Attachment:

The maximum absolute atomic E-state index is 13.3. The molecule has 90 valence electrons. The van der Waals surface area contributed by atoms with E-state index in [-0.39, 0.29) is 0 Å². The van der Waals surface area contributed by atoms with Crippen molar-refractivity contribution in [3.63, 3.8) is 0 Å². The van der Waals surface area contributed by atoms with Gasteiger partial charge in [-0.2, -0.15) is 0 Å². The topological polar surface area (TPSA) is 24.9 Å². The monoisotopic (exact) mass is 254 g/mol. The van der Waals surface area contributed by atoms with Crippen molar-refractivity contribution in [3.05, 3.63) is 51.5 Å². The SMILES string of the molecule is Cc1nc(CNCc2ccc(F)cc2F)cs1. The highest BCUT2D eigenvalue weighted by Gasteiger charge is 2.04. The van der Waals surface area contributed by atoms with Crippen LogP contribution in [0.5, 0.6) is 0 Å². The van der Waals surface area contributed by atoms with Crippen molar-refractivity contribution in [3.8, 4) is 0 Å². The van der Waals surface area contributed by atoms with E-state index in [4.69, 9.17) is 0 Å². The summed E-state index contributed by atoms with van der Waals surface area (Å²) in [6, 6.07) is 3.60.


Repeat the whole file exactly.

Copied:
The maximum absolute atomic E-state index is 13.3. The molecule has 90 valence electrons. The van der Waals surface area contributed by atoms with E-state index in [-0.39, 0.29) is 0 Å². The van der Waals surface area contributed by atoms with Crippen molar-refractivity contribution in [3.63, 3.8) is 0 Å². The van der Waals surface area contributed by atoms with Gasteiger partial charge in [-0.2, -0.15) is 0 Å². The topological polar surface area (TPSA) is 24.9 Å². The monoisotopic (exact) mass is 254 g/mol. The van der Waals surface area contributed by atoms with Crippen molar-refractivity contribution in [3.05, 3.63) is 51.5 Å². The SMILES string of the molecule is Cc1nc(CNCc2ccc(F)cc2F)cs1. The highest BCUT2D eigenvalue weighted by Gasteiger charge is 2.04. The van der Waals surface area contributed by atoms with Crippen LogP contribution in [0.5, 0.6) is 0 Å². The van der Waals surface area contributed by atoms with Crippen molar-refractivity contribution in [3.8, 4) is 0 Å². The van der Waals surface area contributed by atoms with E-state index in [4.69, 9.17) is 0 Å². The summed E-state index contributed by atoms with van der Waals surface area (Å²) in [6, 6.07) is 3.60.